I want to paint a picture for you all, and then I am going to share two stories of incredible women over the next two weeks. These women have something very similar in common and have some advice they would like to share with you all regarding equine related traumatic brain injuries. I am sure most of us have taken a bad fall from a horse, or know someone who has been involved in a bad wreck. For most, we suffer some mental bruises, and perhaps a loss of confidence, maybe even some scrapes or broken bones. But for others, the internal damage can be far worse than what meets the eye. Traumatic brain injuries occur when an external force impacts your brain. Equine related accidents are one of the leading causes of traumatic brain injuries.
Here is how I was first introduced to traumatic brain injuries in 2015. I was driving down to Southern California to start my new job working as an assistant horse trainer. I was fresh-faced college graduate, with my whole life ahead of me. I got a call that a good friend from college who had started her training career just a few days earlier than I, was in a coma due to a horse related accident. Looking back, I am glad that I had my better half driving the truck at the time because I’m not sure I would’ve had the ability to finish my drive. That’s not a call anyone wants to hear, it defiantly put life into perspective for me. I was driving into the unknown, literally; I was pursuing a career and passion that I could spend a lifetime building and it could all be taken away in an instant.
Kate Kempston showing off her turnaround skills on a UF Reiner.
Kate Kempston was that young woman whom I received that call about. She was 21 at the time of the accident. We had attended The University of Findlay together, completing degrees in Western Equestrian Studies. Her story begins like this “I graduated on May 2nd, 2015. A few days later I started my job down in Mississippi, working for a reining trainer. I had my accident after working for four days on May 9th. I don’t remember it, and no one saw it. I was riding a horse in the outdoor arena and my boss’s wife was in the barn. She’s the one who looked out and saw me on the ground. Both the horse and I were covered in dirt on our left sides so we are assuming that he reared and fell over on me and I hit my head, too hard. I suffered a Severe Traumatic Brain Injury. Outwardly, I had two bruises and one scrape.” Kate did not have many wounds externally, but her internal injuries left her in a coma for about a week.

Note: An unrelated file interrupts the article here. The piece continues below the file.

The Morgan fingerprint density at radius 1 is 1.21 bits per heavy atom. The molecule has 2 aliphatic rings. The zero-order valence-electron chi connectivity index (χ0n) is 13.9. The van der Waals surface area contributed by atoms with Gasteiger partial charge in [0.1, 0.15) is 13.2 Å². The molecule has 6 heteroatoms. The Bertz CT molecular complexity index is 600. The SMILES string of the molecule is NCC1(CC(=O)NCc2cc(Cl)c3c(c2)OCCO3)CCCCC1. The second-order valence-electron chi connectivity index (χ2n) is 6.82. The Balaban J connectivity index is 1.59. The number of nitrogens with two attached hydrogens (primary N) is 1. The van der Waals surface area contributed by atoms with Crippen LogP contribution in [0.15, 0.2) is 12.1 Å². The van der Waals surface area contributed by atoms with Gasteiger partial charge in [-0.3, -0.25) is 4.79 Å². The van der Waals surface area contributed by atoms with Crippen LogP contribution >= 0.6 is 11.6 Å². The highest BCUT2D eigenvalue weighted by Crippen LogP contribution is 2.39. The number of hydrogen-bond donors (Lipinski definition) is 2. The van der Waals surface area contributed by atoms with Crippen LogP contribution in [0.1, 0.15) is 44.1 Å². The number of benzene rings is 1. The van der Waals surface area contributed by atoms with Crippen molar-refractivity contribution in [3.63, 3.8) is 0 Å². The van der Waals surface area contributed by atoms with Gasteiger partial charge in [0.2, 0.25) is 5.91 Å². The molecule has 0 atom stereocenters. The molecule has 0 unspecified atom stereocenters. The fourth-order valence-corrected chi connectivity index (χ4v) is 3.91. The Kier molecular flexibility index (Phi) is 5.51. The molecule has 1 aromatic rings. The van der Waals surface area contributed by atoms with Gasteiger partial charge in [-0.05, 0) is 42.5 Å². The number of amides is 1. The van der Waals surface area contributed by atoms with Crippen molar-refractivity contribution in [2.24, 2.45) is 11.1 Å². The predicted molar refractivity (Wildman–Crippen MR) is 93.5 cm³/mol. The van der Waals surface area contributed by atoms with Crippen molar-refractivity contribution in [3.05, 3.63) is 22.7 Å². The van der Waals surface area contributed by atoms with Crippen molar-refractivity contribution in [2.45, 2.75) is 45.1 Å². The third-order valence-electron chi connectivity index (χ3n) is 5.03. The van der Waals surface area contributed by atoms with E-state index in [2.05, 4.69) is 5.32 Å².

Previous to the accident Kate had been riding for about 9 years, she was definitely no stranger to horses. Even after her accident, she retained the passion for horses. It did not take her long to want to get back on the horse literally and figuratively. Kate has always had an outstanding enthusiasm for horses and life. When the going got tough, Kate seems to smile wider and keep pushing forward; and with this curve ball life threw her, it was no different. In 3 short months, Kate was on horseback again. I wanted to know what advice would Kate have for those who are perhaps going through something similar and might need some advice for getting back on the horse. She had this to say “I’m not just going to tell you to get back on. For me, it’s what I love and I wasn’t going to give it up. If it’s something you’re willing to give up, not because of fear, then give it up, I guess. That is, if fear isn’t involved. If it’s about fear, don’t give up. Find someone with a safe older horse and get on! Just remember, breathe.”
Next week I will be sharing Jessica Hedges’ story and her experience with traumatic brain injury. I recently connected with her for the Cowboy Poetry blog, if you haven’t checked out that blog, please do.
Till next week!
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February 7, 2017